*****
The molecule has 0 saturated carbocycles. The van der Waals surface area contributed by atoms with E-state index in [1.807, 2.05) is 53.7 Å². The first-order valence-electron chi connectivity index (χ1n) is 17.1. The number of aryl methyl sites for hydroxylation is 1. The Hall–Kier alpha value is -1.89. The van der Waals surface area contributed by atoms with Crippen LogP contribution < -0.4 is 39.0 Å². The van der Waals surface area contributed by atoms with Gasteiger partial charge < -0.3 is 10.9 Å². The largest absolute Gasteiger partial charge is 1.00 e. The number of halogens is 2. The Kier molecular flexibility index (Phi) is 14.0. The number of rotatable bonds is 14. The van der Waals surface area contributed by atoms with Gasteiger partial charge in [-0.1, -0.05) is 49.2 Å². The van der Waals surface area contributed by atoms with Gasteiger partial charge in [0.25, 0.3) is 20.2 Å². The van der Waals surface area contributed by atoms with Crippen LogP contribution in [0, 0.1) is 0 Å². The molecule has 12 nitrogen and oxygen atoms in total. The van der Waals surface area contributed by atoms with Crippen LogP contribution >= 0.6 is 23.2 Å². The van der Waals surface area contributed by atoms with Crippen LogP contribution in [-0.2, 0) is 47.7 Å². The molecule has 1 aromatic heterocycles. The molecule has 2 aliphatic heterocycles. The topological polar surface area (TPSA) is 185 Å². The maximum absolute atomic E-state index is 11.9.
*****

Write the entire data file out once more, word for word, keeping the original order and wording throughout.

The molecule has 0 saturated carbocycles. The van der Waals surface area contributed by atoms with E-state index in [1.807, 2.05) is 53.7 Å². The first-order valence-electron chi connectivity index (χ1n) is 17.1. The number of aryl methyl sites for hydroxylation is 1. The Hall–Kier alpha value is -1.89. The van der Waals surface area contributed by atoms with Crippen LogP contribution < -0.4 is 39.0 Å². The van der Waals surface area contributed by atoms with Gasteiger partial charge < -0.3 is 10.9 Å². The largest absolute Gasteiger partial charge is 1.00 e. The number of halogens is 2. The Kier molecular flexibility index (Phi) is 14.0. The number of rotatable bonds is 14. The van der Waals surface area contributed by atoms with Gasteiger partial charge in [-0.1, -0.05) is 49.2 Å². The van der Waals surface area contributed by atoms with Gasteiger partial charge in [0.25, 0.3) is 20.2 Å². The van der Waals surface area contributed by atoms with Crippen LogP contribution in [0, 0.1) is 0 Å². The molecule has 12 nitrogen and oxygen atoms in total. The van der Waals surface area contributed by atoms with Crippen LogP contribution >= 0.6 is 23.2 Å². The van der Waals surface area contributed by atoms with Crippen LogP contribution in [-0.2, 0) is 47.7 Å². The molecule has 1 aromatic heterocycles. The molecule has 2 aliphatic heterocycles. The topological polar surface area (TPSA) is 185 Å². The maximum absolute atomic E-state index is 11.9.